8. The prosecution speaks, part 2

Socrates attacks Euthyphro’s story in the hopes of undermining Euthyphro’s sense of what is right and wrong, yet the story itself is only the first part of his case against his father.  He doesn’t even invoke the story to prove his father’s guilt but to justify his own action to prosecute his father.  The myth prepares the way for his prosecution but is not the substance of it.

The elements of the story and the elements of the case are not dissimilar, though.  That similarity leads me to wonder if we can develop Euthyphro’s case more fully.  Assuming that the story provides Euthyphro with the opportunity to speak, it’s sensible of him to develop the comparison more fully in making his accusation.  While Euthyphro would probably use other forms of argument, it makes sense for him to develop the mythic argumentation, too.  Since it is one of the tools we have at our disposal for appreciating Euthyphro’s case, I’d like to project one vector for its elaboration.

Both the myth and the case revolve around cases of binding.  Just as his father bound the murderer, so did Zeus bind his father.  However, Zeus does not castrate his father until sometime later, for the same reasons as the binding whereas Euthyphro’s father engaged in neglect that manifested the punishment immediately and incrementally.

The bound murderer suffered and died without the delay necessary to pass proper judgment, something that the myth of Zeus suggests is proper.

Though this comparison is narrative, three aspects of justice can be seen clearly within it.  Justice is a matter of restraint, reflection, and retribution.  The restraint may be immediate, a direct response to actions that introduce disorder and cause harm (devouring of sons/murder of a slave) but occurs for the sake of a period of reflection.  Reflection, in turn, provides judges with the occasion to consider the restrained individual’s actions and determine a form of retribution that restores the order the crime disturbed.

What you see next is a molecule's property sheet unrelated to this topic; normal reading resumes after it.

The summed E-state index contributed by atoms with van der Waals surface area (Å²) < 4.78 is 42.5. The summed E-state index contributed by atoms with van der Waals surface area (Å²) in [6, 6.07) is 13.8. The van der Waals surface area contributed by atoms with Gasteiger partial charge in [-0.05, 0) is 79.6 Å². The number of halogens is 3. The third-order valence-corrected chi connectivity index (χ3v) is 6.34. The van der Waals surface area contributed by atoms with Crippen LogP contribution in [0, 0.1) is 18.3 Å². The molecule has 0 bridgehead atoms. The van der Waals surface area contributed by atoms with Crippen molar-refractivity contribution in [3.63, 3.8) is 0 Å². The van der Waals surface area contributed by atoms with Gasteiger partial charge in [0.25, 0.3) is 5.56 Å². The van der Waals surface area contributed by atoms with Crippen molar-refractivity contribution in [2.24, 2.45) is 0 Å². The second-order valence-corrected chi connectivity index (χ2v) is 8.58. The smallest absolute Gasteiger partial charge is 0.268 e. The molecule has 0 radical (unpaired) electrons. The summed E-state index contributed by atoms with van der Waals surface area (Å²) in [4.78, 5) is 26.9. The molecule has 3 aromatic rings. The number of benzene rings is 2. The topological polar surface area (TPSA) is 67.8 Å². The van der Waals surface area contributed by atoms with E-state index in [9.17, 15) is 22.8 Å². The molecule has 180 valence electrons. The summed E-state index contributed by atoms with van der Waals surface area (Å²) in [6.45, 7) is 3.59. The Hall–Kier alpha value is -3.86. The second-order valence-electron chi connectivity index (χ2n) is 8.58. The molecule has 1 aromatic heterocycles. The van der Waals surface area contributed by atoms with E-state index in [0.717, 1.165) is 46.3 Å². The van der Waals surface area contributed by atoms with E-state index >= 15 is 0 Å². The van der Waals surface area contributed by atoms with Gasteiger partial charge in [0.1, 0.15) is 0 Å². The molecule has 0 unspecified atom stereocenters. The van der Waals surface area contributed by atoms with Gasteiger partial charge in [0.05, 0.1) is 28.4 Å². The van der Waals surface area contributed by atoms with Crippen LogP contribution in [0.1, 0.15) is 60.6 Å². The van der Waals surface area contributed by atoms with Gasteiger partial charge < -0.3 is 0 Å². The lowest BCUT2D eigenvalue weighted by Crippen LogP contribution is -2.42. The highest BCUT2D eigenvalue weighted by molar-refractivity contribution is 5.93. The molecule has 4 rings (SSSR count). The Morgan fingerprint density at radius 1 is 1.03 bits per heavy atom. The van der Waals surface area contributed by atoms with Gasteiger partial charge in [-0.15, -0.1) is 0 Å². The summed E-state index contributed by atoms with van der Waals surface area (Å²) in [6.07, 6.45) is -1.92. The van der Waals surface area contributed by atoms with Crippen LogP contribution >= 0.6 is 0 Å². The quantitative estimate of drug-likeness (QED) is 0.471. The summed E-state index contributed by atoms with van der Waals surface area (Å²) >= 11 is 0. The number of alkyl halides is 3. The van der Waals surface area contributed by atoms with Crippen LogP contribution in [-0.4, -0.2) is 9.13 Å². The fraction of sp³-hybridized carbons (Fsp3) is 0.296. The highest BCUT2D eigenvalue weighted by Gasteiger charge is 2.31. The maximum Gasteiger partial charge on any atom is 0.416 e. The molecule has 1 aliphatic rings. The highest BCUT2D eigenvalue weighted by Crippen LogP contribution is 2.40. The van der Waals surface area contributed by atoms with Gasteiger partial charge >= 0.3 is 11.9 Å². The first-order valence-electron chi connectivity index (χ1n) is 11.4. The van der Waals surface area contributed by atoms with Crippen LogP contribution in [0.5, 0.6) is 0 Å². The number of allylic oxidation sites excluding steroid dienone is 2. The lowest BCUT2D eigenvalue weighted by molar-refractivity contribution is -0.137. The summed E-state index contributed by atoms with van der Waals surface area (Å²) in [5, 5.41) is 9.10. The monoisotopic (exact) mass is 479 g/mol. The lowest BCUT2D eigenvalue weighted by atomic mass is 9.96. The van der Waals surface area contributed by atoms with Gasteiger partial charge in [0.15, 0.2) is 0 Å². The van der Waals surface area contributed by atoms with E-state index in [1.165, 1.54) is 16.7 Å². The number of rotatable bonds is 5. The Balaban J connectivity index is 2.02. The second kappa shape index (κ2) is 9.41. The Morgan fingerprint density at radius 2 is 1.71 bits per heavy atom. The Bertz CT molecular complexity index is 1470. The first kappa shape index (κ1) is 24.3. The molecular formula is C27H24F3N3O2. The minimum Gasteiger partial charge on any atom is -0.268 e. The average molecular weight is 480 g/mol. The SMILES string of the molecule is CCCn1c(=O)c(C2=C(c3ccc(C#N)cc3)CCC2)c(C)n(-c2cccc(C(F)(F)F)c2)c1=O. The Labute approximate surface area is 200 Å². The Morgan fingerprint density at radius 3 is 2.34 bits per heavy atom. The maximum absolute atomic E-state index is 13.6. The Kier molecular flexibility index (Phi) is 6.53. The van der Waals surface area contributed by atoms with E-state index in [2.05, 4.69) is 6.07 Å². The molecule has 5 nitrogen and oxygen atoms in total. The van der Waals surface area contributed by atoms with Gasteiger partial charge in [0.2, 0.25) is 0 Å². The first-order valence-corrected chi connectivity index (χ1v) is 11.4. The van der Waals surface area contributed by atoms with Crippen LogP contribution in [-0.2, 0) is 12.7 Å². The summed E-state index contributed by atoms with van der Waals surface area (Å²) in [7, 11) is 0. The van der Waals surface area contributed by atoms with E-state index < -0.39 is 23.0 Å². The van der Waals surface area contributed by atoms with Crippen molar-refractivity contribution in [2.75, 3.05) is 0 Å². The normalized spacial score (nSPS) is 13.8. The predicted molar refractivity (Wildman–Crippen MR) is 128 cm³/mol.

This justice is not concerned with determining guilt, but with determining a corrective that rights an already evident wrong.  The father’s crime lies not just in the murder, but in the way his actions disorder the proper proceedings of justice.

By transforming restraint into retribution, the father does away with the reflection necessary to determine proper retribution, proper balancing, and so risks adding more disorder after the murderer’s first crime.  A priest might determine, for example, that it is more proper for the servant to remain alive so that he may labor to correct the damage he had done.

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